I had been dreading this English course for way too long, and for what? The fear mostly came from the shadows of those dull high school English classes. "Please define 'iambic pentameter.'" Okay, so why do I need to know that? Those long hours were not even remotely close to eliciting any spark of interest or relating anything I know in the real world but yet haunted by the pressure of impossibly doing well.
            I did have fears that this course was going to be a repetition of those, but am most thankful that it was not. My whole perspective of literature, not just literature of Canada, changed. I've always enjoyed reading and am so happy to know that the study of writing can be something that I can relate to. I am most thankful for Erika who gave us so much liberty in choosing what we want to read, what we want to discuss, and what forms we want to take in our discussions. While some of my classmates may find it disorienting, I can only say it's a rare gift in most university courses.
            For the most part of our class discussions, I very much agree with what people were trying to say, although the topic of identity remains in a private and personal domain for me. I don't feel a need to define my own identity (at least not according to political boundaries) and would not like others to do that for me. So at times I feel really reluctant to give our national identity (which includes you, me, and us) a definition.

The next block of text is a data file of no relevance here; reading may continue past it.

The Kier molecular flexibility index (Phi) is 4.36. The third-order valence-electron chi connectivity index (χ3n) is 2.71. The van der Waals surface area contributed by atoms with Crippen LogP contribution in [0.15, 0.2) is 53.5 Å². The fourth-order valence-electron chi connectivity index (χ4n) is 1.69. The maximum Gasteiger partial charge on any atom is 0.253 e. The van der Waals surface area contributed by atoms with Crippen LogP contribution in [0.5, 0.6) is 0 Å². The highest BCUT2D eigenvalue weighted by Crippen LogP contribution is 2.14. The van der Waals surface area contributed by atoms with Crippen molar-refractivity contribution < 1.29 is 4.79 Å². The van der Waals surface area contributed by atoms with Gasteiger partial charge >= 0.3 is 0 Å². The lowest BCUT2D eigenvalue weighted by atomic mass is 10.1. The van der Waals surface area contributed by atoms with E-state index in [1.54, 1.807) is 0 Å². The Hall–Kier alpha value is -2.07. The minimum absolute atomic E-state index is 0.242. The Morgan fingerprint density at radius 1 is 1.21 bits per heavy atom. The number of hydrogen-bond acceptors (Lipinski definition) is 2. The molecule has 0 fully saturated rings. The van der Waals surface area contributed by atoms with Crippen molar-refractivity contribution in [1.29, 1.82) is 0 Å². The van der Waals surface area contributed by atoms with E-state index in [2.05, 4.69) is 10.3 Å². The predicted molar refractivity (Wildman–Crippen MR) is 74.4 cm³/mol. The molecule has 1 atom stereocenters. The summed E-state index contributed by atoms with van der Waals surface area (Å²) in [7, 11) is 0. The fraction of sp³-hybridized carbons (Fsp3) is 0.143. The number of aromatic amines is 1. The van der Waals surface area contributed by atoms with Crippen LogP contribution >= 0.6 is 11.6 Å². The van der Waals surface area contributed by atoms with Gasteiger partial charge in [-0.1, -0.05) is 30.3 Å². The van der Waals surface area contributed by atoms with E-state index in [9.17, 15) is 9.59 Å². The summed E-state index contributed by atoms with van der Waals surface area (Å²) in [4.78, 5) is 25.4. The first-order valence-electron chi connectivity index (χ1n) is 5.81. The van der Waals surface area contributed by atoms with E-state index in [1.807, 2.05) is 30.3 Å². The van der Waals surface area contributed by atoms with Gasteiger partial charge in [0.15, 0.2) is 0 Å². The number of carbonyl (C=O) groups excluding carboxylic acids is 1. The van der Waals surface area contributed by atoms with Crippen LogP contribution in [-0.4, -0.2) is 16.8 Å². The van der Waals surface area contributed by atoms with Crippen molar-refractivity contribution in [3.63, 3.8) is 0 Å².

For a person who has almost no prior knowledge of CanLit, I feel we owe some earnest discussions of Northrop Frye, Margaret Atwood, and others of the "canon." Those authors were only brushed by in the context of crumbling old power houses. Time has moved on, that's not us anymore.
            Maybe that's right, but I still don't know why those authors were the canon except they were middle-class Anglo-Saxons. Did our Rosemarys and Johns really felt that those literature represented them as Canadians at those times? Did they feel like victims or survivors? Why would they feel that way? How is that so different today?
            I like the literature in Canada as it is today, and I'm really glad I was reading Green Grass Running Water instead of the prairies. However, I think without those canon the literature in Canada would not have been the same today. I think we owe them some acknowledgment. The question of identity is also a fluid thing. 30 years down the road I bet being Canadian will mean something very differently from today. I think it's more important to understand what forces were behind shaping these identities than

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